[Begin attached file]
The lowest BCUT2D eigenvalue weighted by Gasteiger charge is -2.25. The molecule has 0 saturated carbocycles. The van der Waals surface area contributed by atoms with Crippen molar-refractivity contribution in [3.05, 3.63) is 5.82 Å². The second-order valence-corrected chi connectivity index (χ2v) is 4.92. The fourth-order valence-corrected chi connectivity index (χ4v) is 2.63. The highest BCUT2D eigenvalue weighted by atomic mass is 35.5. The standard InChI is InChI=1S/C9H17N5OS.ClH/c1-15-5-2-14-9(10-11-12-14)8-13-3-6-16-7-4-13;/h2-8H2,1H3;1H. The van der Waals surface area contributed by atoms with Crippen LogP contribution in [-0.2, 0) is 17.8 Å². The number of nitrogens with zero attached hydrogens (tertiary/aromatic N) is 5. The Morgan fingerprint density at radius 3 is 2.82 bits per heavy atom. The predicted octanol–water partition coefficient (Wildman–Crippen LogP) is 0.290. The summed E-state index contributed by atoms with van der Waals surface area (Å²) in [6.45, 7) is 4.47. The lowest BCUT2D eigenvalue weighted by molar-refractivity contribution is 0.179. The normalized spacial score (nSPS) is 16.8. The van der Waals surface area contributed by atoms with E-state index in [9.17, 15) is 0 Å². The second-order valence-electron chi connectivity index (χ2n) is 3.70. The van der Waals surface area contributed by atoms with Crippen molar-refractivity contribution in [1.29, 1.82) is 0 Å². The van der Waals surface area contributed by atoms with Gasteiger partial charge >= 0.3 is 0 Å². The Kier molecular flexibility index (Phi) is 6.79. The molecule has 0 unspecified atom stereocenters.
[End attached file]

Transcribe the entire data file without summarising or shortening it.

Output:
The lowest BCUT2D eigenvalue weighted by Gasteiger charge is -2.25. The molecule has 0 saturated carbocycles. The van der Waals surface area contributed by atoms with Crippen molar-refractivity contribution in [3.05, 3.63) is 5.82 Å². The second-order valence-corrected chi connectivity index (χ2v) is 4.92. The fourth-order valence-corrected chi connectivity index (χ4v) is 2.63. The highest BCUT2D eigenvalue weighted by atomic mass is 35.5. The standard InChI is InChI=1S/C9H17N5OS.ClH/c1-15-5-2-14-9(10-11-12-14)8-13-3-6-16-7-4-13;/h2-8H2,1H3;1H. The van der Waals surface area contributed by atoms with Crippen LogP contribution in [-0.2, 0) is 17.8 Å². The number of nitrogens with zero attached hydrogens (tertiary/aromatic N) is 5. The Morgan fingerprint density at radius 3 is 2.82 bits per heavy atom. The predicted octanol–water partition coefficient (Wildman–Crippen LogP) is 0.290. The summed E-state index contributed by atoms with van der Waals surface area (Å²) in [6.45, 7) is 4.47. The lowest BCUT2D eigenvalue weighted by molar-refractivity contribution is 0.179. The normalized spacial score (nSPS) is 16.8. The van der Waals surface area contributed by atoms with E-state index in [9.17, 15) is 0 Å². The second-order valence-electron chi connectivity index (χ2n) is 3.70. The van der Waals surface area contributed by atoms with Crippen molar-refractivity contribution in [1.29, 1.82) is 0 Å². The van der Waals surface area contributed by atoms with Gasteiger partial charge >= 0.3 is 0 Å². The Kier molecular flexibility index (Phi) is 6.79. The molecule has 0 unspecified atom stereocenters.